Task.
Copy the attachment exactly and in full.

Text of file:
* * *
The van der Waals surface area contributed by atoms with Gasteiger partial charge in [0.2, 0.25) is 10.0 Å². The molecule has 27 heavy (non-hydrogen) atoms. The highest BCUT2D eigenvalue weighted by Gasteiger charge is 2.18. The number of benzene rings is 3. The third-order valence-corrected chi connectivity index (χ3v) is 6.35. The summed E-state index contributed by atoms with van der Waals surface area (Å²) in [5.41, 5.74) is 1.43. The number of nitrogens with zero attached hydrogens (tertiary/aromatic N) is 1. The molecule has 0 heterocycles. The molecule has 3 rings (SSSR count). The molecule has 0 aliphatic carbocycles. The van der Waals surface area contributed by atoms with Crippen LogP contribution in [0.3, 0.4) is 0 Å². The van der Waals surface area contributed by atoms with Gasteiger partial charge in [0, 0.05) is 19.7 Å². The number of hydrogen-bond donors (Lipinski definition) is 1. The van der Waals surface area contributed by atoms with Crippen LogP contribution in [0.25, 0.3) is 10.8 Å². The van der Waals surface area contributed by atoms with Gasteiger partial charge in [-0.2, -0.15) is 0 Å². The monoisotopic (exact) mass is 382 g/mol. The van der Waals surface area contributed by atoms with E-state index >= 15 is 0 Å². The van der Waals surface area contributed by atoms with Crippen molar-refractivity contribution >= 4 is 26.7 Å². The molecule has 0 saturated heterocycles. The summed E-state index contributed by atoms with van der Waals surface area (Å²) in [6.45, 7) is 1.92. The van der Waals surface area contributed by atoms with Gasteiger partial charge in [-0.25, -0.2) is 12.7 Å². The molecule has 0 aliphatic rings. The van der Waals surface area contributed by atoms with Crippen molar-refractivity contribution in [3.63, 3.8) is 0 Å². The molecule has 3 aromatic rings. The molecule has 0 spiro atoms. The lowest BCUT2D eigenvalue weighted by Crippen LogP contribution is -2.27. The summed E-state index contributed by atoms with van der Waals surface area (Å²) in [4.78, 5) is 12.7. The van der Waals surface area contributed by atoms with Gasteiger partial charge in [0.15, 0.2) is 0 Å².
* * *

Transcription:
The van der Waals surface area contributed by atoms with Gasteiger partial charge in [0.2, 0.25) is 10.0 Å². The molecule has 27 heavy (non-hydrogen) atoms. The highest BCUT2D eigenvalue weighted by Gasteiger charge is 2.18. The number of benzene rings is 3. The third-order valence-corrected chi connectivity index (χ3v) is 6.35. The summed E-state index contributed by atoms with van der Waals surface area (Å²) in [5.41, 5.74) is 1.43. The number of nitrogens with zero attached hydrogens (tertiary/aromatic N) is 1. The molecule has 0 heterocycles. The molecule has 3 rings (SSSR count). The molecule has 0 aliphatic carbocycles. The van der Waals surface area contributed by atoms with Crippen LogP contribution in [0.3, 0.4) is 0 Å². The van der Waals surface area contributed by atoms with Gasteiger partial charge in [0, 0.05) is 19.7 Å². The number of hydrogen-bond donors (Lipinski definition) is 1. The van der Waals surface area contributed by atoms with Crippen LogP contribution in [0.25, 0.3) is 10.8 Å². The van der Waals surface area contributed by atoms with Gasteiger partial charge in [-0.2, -0.15) is 0 Å². The monoisotopic (exact) mass is 382 g/mol. The van der Waals surface area contributed by atoms with E-state index >= 15 is 0 Å². The van der Waals surface area contributed by atoms with Crippen molar-refractivity contribution >= 4 is 26.7 Å². The molecule has 0 saturated heterocycles. The summed E-state index contributed by atoms with van der Waals surface area (Å²) in [6.45, 7) is 1.92. The van der Waals surface area contributed by atoms with Gasteiger partial charge in [-0.25, -0.2) is 12.7 Å². The molecule has 0 aliphatic rings. The van der Waals surface area contributed by atoms with Crippen molar-refractivity contribution in [3.63, 3.8) is 0 Å². The molecule has 3 aromatic rings. The molecule has 0 spiro atoms. The lowest BCUT2D eigenvalue weighted by Crippen LogP contribution is -2.27. The summed E-state index contributed by atoms with van der Waals surface area (Å²) in [4.78, 5) is 12.7. The van der Waals surface area contributed by atoms with Gasteiger partial charge in [0.15, 0.2) is 0 Å².